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What is the best available data recovery program for a reformatted HDD

By sleepin'dawg ·
Back in February I bought an HP Pavillion Notebook PC DV9718CA preloaded with Vista for my daughter, who lives in Spain. Apparently the computer ran well, without problems but after a month in her possesion she noticed something rather odd. There was a small piece of wire protruding from under the bezel, between function keys F6 and F7. Since this was a new notebook, still under warranty, she brought it with her when she returned to Canada on a visit. This computer was a gift from me to see her through her convalesence from cancer and consequently was loaded not only with a lot of personal data but also her complete medical history which an oncologist friend was to look over and give advice on the treatment she is receiving.

I saw the problem and the piece of wire looked to be either a small bit of shielded cable or a small ribbon cable. It wasn't anything major and certainly didn't seriously interfere with operation, except if your fingers were in the area you might have snagged it by accident. I could have fixed it myself except, my opening the unit would have voided the warranty.

I contacted HP technical service and they surprised me by instantly agreeing to a warranty repair and shipped a proper prepaid no-charge UPS waybill complete with all the necessary packing materials, overnight. They suggest I return the unit without any accesories, including the HDD. Descriptions and digrams of the HDD installation did not at all resemble the unit in my hands so I was advised to return the unit c/w HDD but make note that the HDD was not to be reimaged and/or reformatted. HP received the unit on July 11, 2008 c/w four notices, three notices in 36 pt type taped to the unit, explaining the problem and to definitely not reformat the hard drive. You can see where this is going, can't you???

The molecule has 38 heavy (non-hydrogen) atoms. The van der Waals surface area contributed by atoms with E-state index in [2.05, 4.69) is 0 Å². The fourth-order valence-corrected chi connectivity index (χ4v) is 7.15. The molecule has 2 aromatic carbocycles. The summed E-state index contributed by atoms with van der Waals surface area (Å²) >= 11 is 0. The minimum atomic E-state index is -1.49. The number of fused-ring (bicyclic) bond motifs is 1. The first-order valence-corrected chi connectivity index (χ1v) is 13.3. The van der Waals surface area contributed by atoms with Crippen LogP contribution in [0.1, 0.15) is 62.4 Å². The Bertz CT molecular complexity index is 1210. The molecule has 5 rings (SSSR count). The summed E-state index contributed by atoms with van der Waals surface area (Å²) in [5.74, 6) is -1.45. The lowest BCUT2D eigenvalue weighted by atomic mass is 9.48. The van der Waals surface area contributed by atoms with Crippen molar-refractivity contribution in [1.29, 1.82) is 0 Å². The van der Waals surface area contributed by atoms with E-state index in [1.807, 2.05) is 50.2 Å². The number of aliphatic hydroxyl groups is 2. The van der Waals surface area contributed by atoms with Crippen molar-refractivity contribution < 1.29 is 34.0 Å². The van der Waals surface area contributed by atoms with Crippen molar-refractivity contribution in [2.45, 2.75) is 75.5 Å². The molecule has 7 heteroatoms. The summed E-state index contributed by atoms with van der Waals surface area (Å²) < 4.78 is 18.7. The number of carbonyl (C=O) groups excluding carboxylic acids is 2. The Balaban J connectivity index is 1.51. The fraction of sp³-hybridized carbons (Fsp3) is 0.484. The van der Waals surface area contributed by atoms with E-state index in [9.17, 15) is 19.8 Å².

On July 15, 2008 the unit was returned to me and the first piece of paper out of the box claims, "The HP service center has performed thorough diagnostic testing and detected the following: Failure could be duplicated (was checked off). How or why this could be duplicated truly boggles the mind.

Under Repair Information: Keyboard and Hard Drive (Re-imaged} were checked off

Just what depths of stupidity and incompetence must be plumbed for a supposedly skilled, trained technician to ignore written instuctions from a client. Aside from the loose copy include in the box, I had taped copies to the top cover, the bottom cover and across the keyboard, kind of hard to miss, wouldn't you say.

You can bet I was instantly on the phone complaining to HP but according to them HP, in their warranty declines any responsibility for lost data, regardless of the fact that data loss was totally Their fault and totally unnecessary. To quote HP, "We suggest you back up your data before returning the unit." Very nice and I agreed except for one tiny little detail, the damn back-ups are in Spain and we are here in Canada. Do you think HP will foot the bill for a quick trip to Spain to retrieve the back-ups??? Right!!!!

The loss of the personal data was annoying and depressing, especially for someone having recently received a mastectomy and is now in the throes of chemotherapy. She was supposed to meet my oncologist friend this coming Monday to get advice on her treatment. This is a girl with Grade2b, Stage IV recurrence of breast cancer. Her very life is at stake and all HP will say to me is, "Sorry about that"

Well I intend to make HP extremely sorry for their cavalier treatment of my daughter. Effective today, I have removed HP from our list of approved and/or recommended suppliers. For openers I have told our buyers to never again purchase any HP or Compaq products, effective immediately. We were interested in purchasing 130 office 4 colour laser printers. HP and it's subsidiary Compaq are will no longer be in consideration for any of our business.